To better understand the patterns of mutation accumulation in primary versus recurrent disease, we performed mutational signatures analysis of all samples that underwent WES (Fig. 1C). Nine signature classes were identified in our cohort: aging (signatures 1 and 5), double-strand break repair (DSBR; signature 3), apolipoprotein B mRNA editing enzyme, catalytic polypeptide-like (APOBEC; signatures 2 and 13), mismatch repair defects (signatures 6, 15, 20, 21, and 26), tobacco (signature 4), somatic hypermutation (signature 9), and the three unknown signatures 8, 17, and 23 (15). A high prevalence of Signature 9 (POLN) was seen in at least one sample in 7 of 8 patients. This signature is associated with somatic hypermutation by polymerase η, a DNA polymerase that plays a role in DNA repair by translesion synthesis (16). As previously reported, we also identified subsets of patients with an abundance of signatures with unknown etiology such as signatures 8 and 17 (10). Patient PAM41 with a primary small-cell carcinoma of the pancreas had a remarkable abundance of mutations characteristic of signature 23, a rare type of signature of unknown etiology (15). Comparisons of the prevalence of each signature class specifically in posttreatment recurrent disease versus treatment-naïve primary carcinomas revealed a significant increase in the DSBR signature only (median 16 somatic mutations per primary tumor vs. 92 in recurrent disease, two-sided χ2 test; P < 0.0001; Fig. 1D). Four patients received a platinum agent as part of their adjuvant or first-line therapy for recurrent disease (Supplementary Table S1); thus, we determined the extent to which this signature was enriched in these patients compared with those who received other regimens. Comparison of these two groups revealed that patients who did not receive a platinum agent had a modest yet significant increase in their recurrent disease with respect to the DSBR signature (median 58 somatic mutations per primary vs. 532 in recurrent disease, Mann–Whitney U test; P < 0.002; Fig. 1E). Moreover, as described previously (17, 18) this signature was remarkably more prevalent in the recurrent disease of patients who received one or more platinum agents (median 84.5 somatic mutations per primary vs. 1,379 in recurrent disease, Mann–Whitney U test; P < 0.0001).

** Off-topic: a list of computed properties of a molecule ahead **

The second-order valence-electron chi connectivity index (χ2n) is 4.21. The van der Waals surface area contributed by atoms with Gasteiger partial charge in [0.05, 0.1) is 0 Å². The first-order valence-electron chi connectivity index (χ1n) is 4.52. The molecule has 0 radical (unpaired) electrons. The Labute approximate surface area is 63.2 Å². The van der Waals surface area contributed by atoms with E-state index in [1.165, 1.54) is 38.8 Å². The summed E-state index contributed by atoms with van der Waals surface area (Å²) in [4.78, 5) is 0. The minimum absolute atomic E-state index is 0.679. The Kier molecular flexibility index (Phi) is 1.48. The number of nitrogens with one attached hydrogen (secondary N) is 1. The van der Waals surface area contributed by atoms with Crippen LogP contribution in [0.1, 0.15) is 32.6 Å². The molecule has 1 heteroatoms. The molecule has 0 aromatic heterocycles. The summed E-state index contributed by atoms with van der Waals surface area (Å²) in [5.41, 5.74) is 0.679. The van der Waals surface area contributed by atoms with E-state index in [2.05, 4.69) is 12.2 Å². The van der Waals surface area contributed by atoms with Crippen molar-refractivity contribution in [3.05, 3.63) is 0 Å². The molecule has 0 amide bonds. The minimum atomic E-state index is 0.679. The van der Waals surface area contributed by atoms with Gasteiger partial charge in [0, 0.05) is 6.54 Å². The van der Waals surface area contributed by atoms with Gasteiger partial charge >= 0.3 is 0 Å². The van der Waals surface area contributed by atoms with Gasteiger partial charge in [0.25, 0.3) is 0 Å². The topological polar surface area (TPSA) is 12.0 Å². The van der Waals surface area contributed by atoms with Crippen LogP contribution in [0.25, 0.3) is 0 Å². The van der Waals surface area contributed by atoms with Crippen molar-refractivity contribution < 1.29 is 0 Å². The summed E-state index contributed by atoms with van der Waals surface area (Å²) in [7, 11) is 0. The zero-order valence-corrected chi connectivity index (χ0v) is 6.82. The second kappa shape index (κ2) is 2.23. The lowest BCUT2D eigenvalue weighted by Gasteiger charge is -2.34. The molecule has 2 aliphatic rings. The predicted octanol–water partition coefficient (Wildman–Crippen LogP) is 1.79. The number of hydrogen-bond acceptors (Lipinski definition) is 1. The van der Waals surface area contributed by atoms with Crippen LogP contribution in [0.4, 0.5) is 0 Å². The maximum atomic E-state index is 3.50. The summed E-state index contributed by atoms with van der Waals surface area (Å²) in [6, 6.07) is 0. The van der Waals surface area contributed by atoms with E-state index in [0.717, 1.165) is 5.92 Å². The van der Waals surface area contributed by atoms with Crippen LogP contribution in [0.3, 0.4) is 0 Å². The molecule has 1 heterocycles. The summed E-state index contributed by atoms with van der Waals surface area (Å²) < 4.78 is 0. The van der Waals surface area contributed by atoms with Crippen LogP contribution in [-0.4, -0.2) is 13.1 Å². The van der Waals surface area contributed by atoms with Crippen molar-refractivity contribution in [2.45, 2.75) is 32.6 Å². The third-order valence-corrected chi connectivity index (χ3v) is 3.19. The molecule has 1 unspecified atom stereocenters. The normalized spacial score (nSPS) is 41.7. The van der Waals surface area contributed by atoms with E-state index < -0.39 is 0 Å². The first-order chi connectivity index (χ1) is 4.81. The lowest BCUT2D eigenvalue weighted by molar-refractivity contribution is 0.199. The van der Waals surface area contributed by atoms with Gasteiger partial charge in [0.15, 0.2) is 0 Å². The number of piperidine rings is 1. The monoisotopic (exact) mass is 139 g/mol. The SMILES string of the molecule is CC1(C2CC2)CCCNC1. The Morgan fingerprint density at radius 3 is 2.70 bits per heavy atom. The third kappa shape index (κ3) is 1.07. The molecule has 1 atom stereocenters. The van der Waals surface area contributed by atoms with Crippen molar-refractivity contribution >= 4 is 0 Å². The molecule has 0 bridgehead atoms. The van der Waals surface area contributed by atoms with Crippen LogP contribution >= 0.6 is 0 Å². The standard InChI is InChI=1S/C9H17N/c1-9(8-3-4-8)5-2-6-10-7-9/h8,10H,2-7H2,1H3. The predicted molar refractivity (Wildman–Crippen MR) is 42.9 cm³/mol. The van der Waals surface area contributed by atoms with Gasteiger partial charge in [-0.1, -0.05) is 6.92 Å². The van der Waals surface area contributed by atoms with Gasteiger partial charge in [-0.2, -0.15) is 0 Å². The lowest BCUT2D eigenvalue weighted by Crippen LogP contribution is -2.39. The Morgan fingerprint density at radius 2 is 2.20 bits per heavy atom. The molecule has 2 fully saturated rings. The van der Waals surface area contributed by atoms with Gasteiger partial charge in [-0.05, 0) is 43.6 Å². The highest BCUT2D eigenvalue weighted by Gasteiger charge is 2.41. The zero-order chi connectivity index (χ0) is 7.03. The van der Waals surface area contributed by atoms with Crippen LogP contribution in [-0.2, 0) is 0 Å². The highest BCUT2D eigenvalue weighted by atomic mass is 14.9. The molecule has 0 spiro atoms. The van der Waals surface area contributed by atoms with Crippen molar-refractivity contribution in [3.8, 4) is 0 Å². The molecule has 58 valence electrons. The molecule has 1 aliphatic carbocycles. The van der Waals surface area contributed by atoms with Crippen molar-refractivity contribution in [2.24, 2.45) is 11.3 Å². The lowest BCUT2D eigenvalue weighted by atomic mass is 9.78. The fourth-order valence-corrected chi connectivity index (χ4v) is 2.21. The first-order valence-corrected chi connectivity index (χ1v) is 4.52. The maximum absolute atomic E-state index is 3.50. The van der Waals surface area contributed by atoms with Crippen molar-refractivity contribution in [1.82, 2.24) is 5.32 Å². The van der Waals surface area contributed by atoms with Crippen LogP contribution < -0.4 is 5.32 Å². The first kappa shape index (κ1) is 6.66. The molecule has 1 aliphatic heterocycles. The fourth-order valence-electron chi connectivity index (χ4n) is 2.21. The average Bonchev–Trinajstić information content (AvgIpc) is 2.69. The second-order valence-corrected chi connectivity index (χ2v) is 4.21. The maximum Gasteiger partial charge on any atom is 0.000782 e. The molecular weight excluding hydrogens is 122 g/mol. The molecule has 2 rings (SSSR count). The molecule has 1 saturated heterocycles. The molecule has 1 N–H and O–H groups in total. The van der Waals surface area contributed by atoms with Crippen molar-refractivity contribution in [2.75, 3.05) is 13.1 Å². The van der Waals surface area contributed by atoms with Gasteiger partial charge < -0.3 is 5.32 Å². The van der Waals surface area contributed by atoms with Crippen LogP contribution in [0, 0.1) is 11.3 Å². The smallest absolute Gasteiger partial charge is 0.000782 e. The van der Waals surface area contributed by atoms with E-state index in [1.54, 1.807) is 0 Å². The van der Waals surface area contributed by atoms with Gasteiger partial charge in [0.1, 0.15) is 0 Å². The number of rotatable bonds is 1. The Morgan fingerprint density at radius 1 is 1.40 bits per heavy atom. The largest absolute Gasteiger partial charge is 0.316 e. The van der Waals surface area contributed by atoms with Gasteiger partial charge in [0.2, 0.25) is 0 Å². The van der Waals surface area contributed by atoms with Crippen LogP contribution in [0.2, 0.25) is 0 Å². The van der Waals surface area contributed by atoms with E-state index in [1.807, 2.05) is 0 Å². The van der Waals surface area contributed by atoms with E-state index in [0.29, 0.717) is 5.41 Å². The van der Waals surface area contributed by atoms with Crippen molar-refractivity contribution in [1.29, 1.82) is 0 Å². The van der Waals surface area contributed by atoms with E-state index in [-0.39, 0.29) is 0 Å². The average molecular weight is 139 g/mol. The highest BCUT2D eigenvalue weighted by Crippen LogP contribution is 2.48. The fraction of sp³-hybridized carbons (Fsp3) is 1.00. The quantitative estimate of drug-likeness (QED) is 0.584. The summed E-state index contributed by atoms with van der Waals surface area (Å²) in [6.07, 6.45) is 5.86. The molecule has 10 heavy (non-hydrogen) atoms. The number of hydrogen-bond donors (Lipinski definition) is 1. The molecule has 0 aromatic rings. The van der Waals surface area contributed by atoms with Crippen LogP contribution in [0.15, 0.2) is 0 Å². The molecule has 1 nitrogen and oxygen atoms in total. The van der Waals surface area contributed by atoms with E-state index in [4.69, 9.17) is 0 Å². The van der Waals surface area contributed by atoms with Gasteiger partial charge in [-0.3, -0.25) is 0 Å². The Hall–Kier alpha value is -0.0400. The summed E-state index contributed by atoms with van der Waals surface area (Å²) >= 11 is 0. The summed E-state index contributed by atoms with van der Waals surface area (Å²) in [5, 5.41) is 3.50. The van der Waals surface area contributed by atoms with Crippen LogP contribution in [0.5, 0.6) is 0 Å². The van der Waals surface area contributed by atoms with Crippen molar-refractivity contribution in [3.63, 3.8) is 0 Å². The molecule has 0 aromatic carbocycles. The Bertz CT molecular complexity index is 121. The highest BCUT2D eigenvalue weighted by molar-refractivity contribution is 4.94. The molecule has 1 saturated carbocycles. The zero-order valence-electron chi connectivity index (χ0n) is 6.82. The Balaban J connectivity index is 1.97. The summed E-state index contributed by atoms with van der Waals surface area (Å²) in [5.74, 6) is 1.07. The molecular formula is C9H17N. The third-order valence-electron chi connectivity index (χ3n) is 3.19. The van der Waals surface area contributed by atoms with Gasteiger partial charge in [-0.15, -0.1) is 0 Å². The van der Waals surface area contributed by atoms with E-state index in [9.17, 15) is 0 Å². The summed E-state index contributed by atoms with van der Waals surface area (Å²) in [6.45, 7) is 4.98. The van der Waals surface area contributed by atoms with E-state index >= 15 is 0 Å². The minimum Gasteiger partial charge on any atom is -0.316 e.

We next determined the somatic alterations in known cancer genes in each patient. We identified somatic mutations in known PDA driver genes predicted to have functionally deleterious effects such as those in KRAS, CDKN2A, TP53, SMAD4, and ARID1B (Fig. 2A; Supplementary Tables S6 and S7). Collectively, the genetic features of the resected PDA samples (sample PT1 from each patient) were consistent with previous sequencing studies of these cancers (9). In contrast, the genomic features of recurrent disease (Fig. 2B; Supplementary Table S6) were notable for somatic alterations in additional genes, some of which are predicted to or likely to activate MAPK/ERK signaling (G12V mutation in KRAS, I679Dfs*21 mutation in NF1, and R111X mutation in PPP6C; refs. 19, 20), PI3K/AKT/MTOR signaling (D323H hotspot mutation in AKT1, E542K hotspot mutation in PIK3CA, and homozygous deletion of STK11; ref. 21), or MYC/MAX-regulated gene expression (Y1312X mutation in CHD8, W1004X mutation in MGA, X863_splicing mutation in NOTCH1, and up to 16-fold amplification of MYC; refs. 22, 23). Somatic alterations in genes predicted to affect chromatin-mediated gene expression (up to 38-fold focal amplification of HIST1H3B, frameshift mutations in KMT2B, KMT2C, and KMT2D, and c.4471-1N>A splicing mutations in TRIP12; refs. 24–26), nuclear export (E571K hotspot mutation in XPO1; ref. 27), and DNA damage repair (c.497-1N>A splicing mutation in ATM and F134V mutation in TP53) were also found (28, 29). Recurrences from 2 patients contained copy-number alterations of genes implicated in innate immunity signaling (PRKCI 38-fold focal amplification and TRAF3 homozygous deletion; refs. 30, 31). Whole-genome duplication (WGD) was present in one or more samples of recurrent disease in 8 patients (ref. 32; Supplementary Table S7). In only 2 of these 8 patients was WGD detected in the primary tumor, indicating gains in ploidy may accompany PDA progression. Finally, we determined the extent to which alternative mechanisms of increasing mutant KRAS signaling exist in recurrent disease. Allelic imbalance for mutant KRAS was identified in at least one sample of the recurrent disease in all 10 patients including both patients for which KRAS mutations were identified in the recurrent disease (Fig. 2C; Supplementary Table S8). In 5 patients two or more routes to allelic imbalance occurred independently during clonal progression, indicating convergent evolution toward increased KRAS signaling (Fig. 2D and E). Collectively these data identify potential signaling and transcriptional pathways by which recurrent disease develops.